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Nadia Tehran - Dozakh: All Lovers Hell Music Album Reviews

The debut album from the Iranian-Swedish artist offers a fascinatingly dark take on romantic love, filled with images of violence and devastation.
Dozakh: All Lovers Hell, the debut album from Iranian-Swedish artist Nadia Tehran, begins with a recording of her immigrant father, Ali Kardar, saying that he’s not afraid of death. He’s in the middle of describing a near-fatal experience during his time as a soldier in the Iran-Iraq war. “I wake up with unbelievable pain that isn’t just pain from my legs, it’s pain through my whole soul,” he recounts in Swedish. “I didn’t even realize that my leg was gone.” And with that harrowing image, Tehran sets up Dozakh, an album examining emotional purgatory and devastation in all its forms.





Clinic - Wheeltappers and Shunters Music Album Reviews

The art-punk eccentrics’ first album in six years is a woozy celebration of Britain’s seedy past, and it sounds like nobody other than Clinic.

For 12 years, Clinic’s intrinsic surrealness was counterbalanced by an output that was positively businesslike. Every even-numbered year, the Liverpool band delivered a capsule-sized blast of post-punk psychedelia, as reliably timed as a new Harry Potter film, and perhaps equally inscrutable to outsiders. (“Wingardium Leviosa!” is a Harry Potter spell and “Diggy diggy da mona mon!” is a Clinic lyric, but wouldn’t you believe the reverse was true?) The run began with 2000’s Internal Wrangler—a brash, near-perfect debut whose urgency is communicated via sinister surf licks and blasted-out organ tones—and seemed to wind down with 2012’s Free Reign, a slower, dub-inspired mutation of their sound. At their best, a new Clinic album sounded like absolutely nobody else; at worst, a new Clinic album still sounded like nobody else, but also sounded a little too much like the last Clinic album.

And then, after a 2013 remix album based on Daniel Lopatin’s original Free Reign mixes, Clinic’s prolific zeal mysteriously ceased. More than six years passed without an album. Although the band never announced a break-up or hiatus, it was easy to fear that it had become another cultural casualty of the early 2000s, like MP3 blogs or RAZR phones.

Wheeltappers and Shunters, the group’s first album of new material since 2012, puts such concerns to rest. It’s unmistakably Clinic: deeply eccentric, brief as hell (shorter than the Ramones’ debut!), British to the point of obsession, and steeped in the sort of classic drum machines and synthesizer textures that rarely come within 10 feet of a Discover Weekly playlist. Ade Blackburn’s vocals frequently veer into cryptic mutterings and even gibberish, but here he’s more intelligible than usual: You can clearly hear him enunciate lyrical gems like “Wednesday was a shit day!/Every day is a shit day!” on “D.I.S.C.I.P.L.E.,” a paranoid rave-up that would have been doused in distortion had it been recorded 15 years ago.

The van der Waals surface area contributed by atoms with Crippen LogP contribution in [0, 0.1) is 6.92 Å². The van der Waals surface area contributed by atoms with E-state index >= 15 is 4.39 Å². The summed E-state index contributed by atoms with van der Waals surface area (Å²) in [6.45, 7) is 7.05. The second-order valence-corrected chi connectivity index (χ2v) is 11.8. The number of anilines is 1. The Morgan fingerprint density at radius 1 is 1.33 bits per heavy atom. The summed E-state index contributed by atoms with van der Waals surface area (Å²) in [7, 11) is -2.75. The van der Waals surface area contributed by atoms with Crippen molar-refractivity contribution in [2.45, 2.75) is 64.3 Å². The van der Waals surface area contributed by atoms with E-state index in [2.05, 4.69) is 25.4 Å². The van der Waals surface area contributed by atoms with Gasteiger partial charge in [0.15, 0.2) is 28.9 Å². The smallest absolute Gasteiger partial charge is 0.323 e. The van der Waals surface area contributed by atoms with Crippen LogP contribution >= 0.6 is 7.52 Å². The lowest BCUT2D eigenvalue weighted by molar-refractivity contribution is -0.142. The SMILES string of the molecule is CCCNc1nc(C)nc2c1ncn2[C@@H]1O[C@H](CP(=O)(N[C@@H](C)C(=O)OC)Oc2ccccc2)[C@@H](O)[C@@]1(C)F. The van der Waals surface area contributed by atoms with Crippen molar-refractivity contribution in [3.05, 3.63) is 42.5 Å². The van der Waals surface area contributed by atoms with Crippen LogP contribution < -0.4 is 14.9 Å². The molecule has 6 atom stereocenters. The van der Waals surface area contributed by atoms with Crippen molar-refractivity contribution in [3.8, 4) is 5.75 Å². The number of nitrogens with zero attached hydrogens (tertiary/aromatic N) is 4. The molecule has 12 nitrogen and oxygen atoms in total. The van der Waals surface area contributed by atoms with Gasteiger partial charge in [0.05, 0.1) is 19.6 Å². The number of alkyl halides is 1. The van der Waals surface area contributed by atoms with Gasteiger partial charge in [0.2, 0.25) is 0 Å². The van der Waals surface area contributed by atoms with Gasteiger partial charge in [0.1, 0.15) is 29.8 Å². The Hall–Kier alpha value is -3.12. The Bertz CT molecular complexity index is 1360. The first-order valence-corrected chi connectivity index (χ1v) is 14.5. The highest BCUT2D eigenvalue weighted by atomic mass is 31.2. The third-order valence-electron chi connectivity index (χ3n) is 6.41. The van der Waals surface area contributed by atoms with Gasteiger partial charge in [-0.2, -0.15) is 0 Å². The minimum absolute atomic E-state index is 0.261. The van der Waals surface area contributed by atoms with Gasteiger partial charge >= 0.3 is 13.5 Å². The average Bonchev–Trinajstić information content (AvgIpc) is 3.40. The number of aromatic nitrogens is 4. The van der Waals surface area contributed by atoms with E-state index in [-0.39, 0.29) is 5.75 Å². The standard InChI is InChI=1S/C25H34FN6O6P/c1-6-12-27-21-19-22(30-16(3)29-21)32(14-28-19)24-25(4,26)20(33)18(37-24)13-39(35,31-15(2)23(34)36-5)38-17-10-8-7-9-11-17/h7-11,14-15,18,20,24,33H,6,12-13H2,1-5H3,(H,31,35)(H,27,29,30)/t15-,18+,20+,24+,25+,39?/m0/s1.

This seems to be in the spirit of the project: Wheeltappers is, in Blackburn’s words, “a satirical take on British culture, high and low.” Its songs evoke a seedy British era of traveling circuses, seaside resorts, and smoke-filled nightclubs, and its title references a long-forgotten 1970s variety show. Granted, every Clinic album could be perceived as fetishizing the distant past, given the band’s fondness for vintage instrumentation and retro eccentricity, not limited to 1950s rockabilly, doo wop, and post-punk groove. But this thematic weight gives the songs an overarching purpose and provides some context for Clinic’s typically bizarre interludes (see: “Tiger,” in which Blackburn repeats the phrase “joining the cir-cus” in an ominous incantation). “Be Yourself / Year Of The Sadist,” meanwhile, is a quintessential Clinic ballad, in the vein of Internal Wrangler’s “Distortions” or Funf gem “Christmas.” The song’s swaying melody is a vehicle for the group’s tender side, until the track mutates into an oddball sample of a British town crier hollering in 1971. It’s peculiar, on-theme, and characteristic of the band’s tendency to never let a pretty song get too normal.

Fans may wonder whether Wheeltappers picks up where Free Reign left off or marks a return to the punkish terrain of earlier Clinic. The answer is a bit of both. These songs are jaunty and quick—only one passes the three-minute mark—but full of woozy sonic flourishes and traces of Free Reign’s narcotic groove. (Check out “Ferryboat of the Mind,” which, in both title and sound, evokes a dubby journey down a cartoon river.) The album was mixed by Dilip Harris, who is known for work with predominantly electronic acts like Mount Kimbie and who likely warrants some credit for this record’s experimental undercurrent. Headphone listening is encouraged—especially with “Complex,” which throbs along on a drum-machine pulse immediately reminiscent of Blondie’s “Heart of Glass,” or “New Equations (at the Copacabana),” in which Blackburn’s heavily processed vocals form a foggy détente with what sound like the echoes of an autoharp (but may, in fact, be something more obscure, knowing this crew).

These are novel variations on the familiar Clinic sound. Some, like the queasy synth refrain in “Rubber Bullets,” work less well than others. And some of the melodies seem rather thin, considering the band had six years to generate them (looking at you, “Mirage” and “Rejoice!”). That’s an ancient weakness of the group, and Wheeltappers and Shunters is nothing if not steeped in the past. “The good old days, the good old ways,” Blackburn mutters on “Complex,” his voice coated in sarcasm. Britain’s past is full of sleaze, but at least it brought us Clinic.

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